• The site from where blood needs to be drawn is cleaned using an antiseptic like chlorhexidine to prevent contamination by skin organisms. After this, the needle is used to draw the blood. This practice minimises the risk of false-positive results.
  • The blood sample is sent to a laboratory and cultured in a specialised dish to monitor the growth of bacteria or disease-causing germs.
  • A Gram stain (a technique to observe bacteria by using stain) may be suggested to identify bacteria using specific-coloured stains.
  • Multiple blood cultures are often performed to increase the chances of detecting infections in the blood.

When the needle is inserted to draw blood, you may experience moderate pain or just a stinging or pricking sensation. After the blood draw, there might be a slight bruise at the site, which typically subsides quickly. The blood culture report time is usually several days.

How Would It Be If I Got Both Positive and Negative Blood Culture Test Results?

Your blood culture report will generally have the result listed as positive or negative for the specific microbes. A positive result indicates the presence of that specific bacteria or yeast in your blood, while a negative blood culture test means that no evidence of any bacteria or yeast was detected in the blood sample.

In some cases, you may receive blood culture test normal range (negative result) from one test and a positive result from another. This is known as abnormal results or false positives. This can occur due to possible contamination from bacteria present on the skin during sample collection or on lab equipment during testing.

Blood culture tests play a critical role in diagnosing infections by identifying pathogens in the bloodstream. When combined with clinical information, these tests aid healthcare professionals in providing appropriate treatments, leading to better health outcomes and improved infection management.

Book Lab Tests at Home With Orange Health Labs

You can follow these steps to book a lab test at home:

  1. Log into our website. 
  2. Submit your details. 
  3. Our highly trained professionals will be at your doorstep for sample collection within a short time.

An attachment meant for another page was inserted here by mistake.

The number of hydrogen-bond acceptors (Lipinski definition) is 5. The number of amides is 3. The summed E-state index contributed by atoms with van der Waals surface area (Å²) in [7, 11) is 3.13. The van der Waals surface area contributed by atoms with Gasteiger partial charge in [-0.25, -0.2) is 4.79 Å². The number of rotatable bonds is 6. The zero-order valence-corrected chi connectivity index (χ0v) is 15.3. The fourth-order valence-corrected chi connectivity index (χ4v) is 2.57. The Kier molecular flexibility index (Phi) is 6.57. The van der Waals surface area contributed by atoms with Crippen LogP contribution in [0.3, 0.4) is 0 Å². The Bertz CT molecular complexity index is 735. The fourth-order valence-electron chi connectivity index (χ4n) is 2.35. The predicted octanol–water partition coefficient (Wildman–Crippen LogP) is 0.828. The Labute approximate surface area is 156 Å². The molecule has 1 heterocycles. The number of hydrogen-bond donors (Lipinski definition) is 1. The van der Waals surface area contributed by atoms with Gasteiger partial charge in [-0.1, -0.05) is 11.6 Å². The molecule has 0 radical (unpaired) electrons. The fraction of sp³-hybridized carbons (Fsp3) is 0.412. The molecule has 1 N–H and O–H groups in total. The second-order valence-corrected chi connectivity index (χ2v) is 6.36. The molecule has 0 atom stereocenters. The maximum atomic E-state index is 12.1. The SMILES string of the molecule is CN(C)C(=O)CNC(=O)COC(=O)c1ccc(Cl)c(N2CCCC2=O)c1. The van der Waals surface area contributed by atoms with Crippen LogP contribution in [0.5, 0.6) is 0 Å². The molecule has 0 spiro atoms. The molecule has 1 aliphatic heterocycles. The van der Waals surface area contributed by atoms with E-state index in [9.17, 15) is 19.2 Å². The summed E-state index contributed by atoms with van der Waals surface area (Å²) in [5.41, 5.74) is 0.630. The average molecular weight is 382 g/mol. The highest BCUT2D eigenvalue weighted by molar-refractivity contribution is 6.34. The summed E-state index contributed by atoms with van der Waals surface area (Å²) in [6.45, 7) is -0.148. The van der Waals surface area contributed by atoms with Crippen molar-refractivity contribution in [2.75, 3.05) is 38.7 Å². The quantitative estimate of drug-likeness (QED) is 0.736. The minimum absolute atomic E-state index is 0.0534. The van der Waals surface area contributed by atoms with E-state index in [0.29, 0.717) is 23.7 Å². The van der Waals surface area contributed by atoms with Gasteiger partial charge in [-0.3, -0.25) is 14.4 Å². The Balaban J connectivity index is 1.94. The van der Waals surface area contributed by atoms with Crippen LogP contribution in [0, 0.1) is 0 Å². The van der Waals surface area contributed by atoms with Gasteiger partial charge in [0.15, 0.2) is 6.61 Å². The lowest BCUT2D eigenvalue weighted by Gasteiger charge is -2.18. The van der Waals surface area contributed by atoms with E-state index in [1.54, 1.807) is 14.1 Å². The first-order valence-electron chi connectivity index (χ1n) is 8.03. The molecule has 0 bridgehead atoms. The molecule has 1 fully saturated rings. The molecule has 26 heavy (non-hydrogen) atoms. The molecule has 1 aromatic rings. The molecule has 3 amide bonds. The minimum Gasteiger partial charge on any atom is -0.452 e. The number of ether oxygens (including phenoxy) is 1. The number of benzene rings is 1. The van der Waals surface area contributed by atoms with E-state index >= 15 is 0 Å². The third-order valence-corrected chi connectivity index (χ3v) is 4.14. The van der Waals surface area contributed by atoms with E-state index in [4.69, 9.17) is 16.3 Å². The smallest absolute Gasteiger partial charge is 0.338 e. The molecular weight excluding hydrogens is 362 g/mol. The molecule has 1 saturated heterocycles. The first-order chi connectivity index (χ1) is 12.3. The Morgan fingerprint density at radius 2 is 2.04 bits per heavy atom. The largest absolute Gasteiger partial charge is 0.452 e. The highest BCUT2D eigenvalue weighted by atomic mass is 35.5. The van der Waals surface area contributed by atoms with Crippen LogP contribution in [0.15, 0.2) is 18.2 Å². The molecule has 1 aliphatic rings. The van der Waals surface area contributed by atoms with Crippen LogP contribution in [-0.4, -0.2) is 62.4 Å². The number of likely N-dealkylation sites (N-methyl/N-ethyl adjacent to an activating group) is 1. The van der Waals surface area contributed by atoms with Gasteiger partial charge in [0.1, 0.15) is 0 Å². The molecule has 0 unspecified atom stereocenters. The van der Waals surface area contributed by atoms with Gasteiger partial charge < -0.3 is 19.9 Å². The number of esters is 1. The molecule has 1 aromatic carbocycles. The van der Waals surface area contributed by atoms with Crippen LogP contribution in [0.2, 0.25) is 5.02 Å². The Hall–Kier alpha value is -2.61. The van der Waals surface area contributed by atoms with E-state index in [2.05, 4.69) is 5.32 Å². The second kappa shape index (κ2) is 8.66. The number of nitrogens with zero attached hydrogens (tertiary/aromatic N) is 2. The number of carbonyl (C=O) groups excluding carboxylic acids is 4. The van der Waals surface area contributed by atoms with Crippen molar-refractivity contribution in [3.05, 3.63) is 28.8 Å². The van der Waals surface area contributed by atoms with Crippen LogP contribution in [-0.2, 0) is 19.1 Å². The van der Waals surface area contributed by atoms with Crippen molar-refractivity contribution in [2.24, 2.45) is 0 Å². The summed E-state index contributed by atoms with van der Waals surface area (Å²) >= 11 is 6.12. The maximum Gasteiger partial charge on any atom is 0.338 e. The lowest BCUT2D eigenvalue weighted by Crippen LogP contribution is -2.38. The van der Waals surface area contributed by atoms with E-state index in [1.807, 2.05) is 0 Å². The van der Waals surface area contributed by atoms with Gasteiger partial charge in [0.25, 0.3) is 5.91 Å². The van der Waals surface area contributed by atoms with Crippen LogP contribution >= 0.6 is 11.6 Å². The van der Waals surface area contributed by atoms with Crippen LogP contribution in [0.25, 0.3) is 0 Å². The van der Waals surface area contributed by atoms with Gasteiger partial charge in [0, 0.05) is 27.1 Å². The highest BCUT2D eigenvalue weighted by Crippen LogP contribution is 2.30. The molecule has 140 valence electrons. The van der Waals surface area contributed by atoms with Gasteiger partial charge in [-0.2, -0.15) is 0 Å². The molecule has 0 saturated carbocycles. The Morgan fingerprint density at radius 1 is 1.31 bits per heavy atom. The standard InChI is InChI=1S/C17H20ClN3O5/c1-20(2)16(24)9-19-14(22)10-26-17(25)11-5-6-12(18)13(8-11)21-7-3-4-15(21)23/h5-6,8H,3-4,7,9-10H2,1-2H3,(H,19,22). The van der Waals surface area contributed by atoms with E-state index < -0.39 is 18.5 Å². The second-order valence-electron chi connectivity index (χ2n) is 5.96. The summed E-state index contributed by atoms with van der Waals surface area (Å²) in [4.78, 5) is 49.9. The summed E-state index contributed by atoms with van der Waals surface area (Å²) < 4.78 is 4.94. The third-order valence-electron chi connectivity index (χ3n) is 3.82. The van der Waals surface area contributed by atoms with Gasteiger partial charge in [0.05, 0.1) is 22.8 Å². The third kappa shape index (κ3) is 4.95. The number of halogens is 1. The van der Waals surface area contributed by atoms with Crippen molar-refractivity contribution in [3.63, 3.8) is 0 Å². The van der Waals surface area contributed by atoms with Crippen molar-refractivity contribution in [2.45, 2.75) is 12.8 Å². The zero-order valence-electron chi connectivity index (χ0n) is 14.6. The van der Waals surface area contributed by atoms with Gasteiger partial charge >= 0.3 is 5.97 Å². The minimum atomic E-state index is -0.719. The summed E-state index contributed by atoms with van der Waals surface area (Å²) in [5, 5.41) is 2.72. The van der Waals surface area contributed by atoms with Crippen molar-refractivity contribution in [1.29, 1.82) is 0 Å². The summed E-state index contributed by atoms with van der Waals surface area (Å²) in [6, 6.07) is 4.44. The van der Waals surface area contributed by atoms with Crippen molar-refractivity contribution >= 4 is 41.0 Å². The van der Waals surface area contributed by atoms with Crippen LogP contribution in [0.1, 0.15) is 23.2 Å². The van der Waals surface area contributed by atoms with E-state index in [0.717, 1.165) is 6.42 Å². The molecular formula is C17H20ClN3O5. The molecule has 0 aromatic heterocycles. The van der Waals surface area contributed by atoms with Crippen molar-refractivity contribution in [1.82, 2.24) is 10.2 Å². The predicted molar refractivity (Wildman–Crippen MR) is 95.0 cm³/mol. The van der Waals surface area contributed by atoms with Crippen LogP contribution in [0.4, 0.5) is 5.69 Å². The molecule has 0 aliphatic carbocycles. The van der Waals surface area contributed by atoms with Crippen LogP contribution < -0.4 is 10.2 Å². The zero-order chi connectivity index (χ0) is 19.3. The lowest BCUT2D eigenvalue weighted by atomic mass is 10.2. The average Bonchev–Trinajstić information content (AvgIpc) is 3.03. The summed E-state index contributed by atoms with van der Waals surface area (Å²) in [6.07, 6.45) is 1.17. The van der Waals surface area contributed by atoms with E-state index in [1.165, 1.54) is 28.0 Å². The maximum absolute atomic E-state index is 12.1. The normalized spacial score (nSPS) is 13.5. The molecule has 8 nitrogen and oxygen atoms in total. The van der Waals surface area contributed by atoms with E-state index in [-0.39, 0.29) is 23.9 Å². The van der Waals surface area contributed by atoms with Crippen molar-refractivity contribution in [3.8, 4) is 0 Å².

Lab test in Bangalore | Lab test in Mumbai | Lab test in Hyderabad | Lab test in Noida | Lab test in Delhi | Lab test in Gurgaon | Lab test Faridabad

Blood culture tests are vital diagnostic tools used to detect active or potential infections in the bloodstream. These diagnostic marvels play a vital role in uncovering hidden infections lurking within our bloodstream. By culturing a person’s blood sample, these tests can identify the presence of bacteria, fungi, or other pathogens that cause bloodstream infections (sepsis). 

Timely and accurate detection of infections through blood culture is crucial, as it enables healthcare professionals to promptly provide treatment, reducing the risk of complications and potentially saving lives. Let’s take a look at what are blood culture tests.

What Is the Meaning of Blood Culture Test?

A blood culture is an examination aimed at identifying microbes (bacteria, viruses and fungi) in the bloodstream that are not visible to the naked eye. Upon detecting these microbes, the test serves the purpose of guiding doctors in selecting the most effective medications to combat the infection.

Healthcare providers may request a culture blood test when you display symptoms of infection possibly caused by bacteria or fungi. These tests also help in diagnosing and differentiating between diseases with overlapping signs and symptoms. Additionally, it may be conducted if an infection in a specific body area is suspected to have spread into the blood.

Signs & Symptoms of Blood Infection

A blood culture test is generally done to detect infections in the blood. A blood infection has the potential to impact various parts of your body, resulting in a wide range of symptoms.

For instance, if your condition is sparked by an infection in your blood, this can result in blood poisoning (septicaemia). This is caused by the entry of bacteria, fungi, and viruses into the bloodstream due to conditions like an infected tooth, pneumonia, or urinary tract infection among others. You might experience a sepsis rash on your skin. This rash manifests as red and discoloured patches, with small, dark-red spots visible on your skin.

Other common symptoms of a blood infection include:

  • Generalised low energy
  • Generalised shaking that may be accompanied by chills
  • Fever (above 37.7° Celsius) or hypothermia (below 35° C) (extremely low body temperature)
  • Warm or clammy or sweaty skin
  • Increased or decreased urge to urinate
  • Faster heart rate
  • Low blood pressure
  • Confusion or agitation
  • Difficulty in breathing or rapid breathing (hyperventilation)
  • Severe pain or discomfort

Tests that Detect and Diagnose Blood Infection in the Body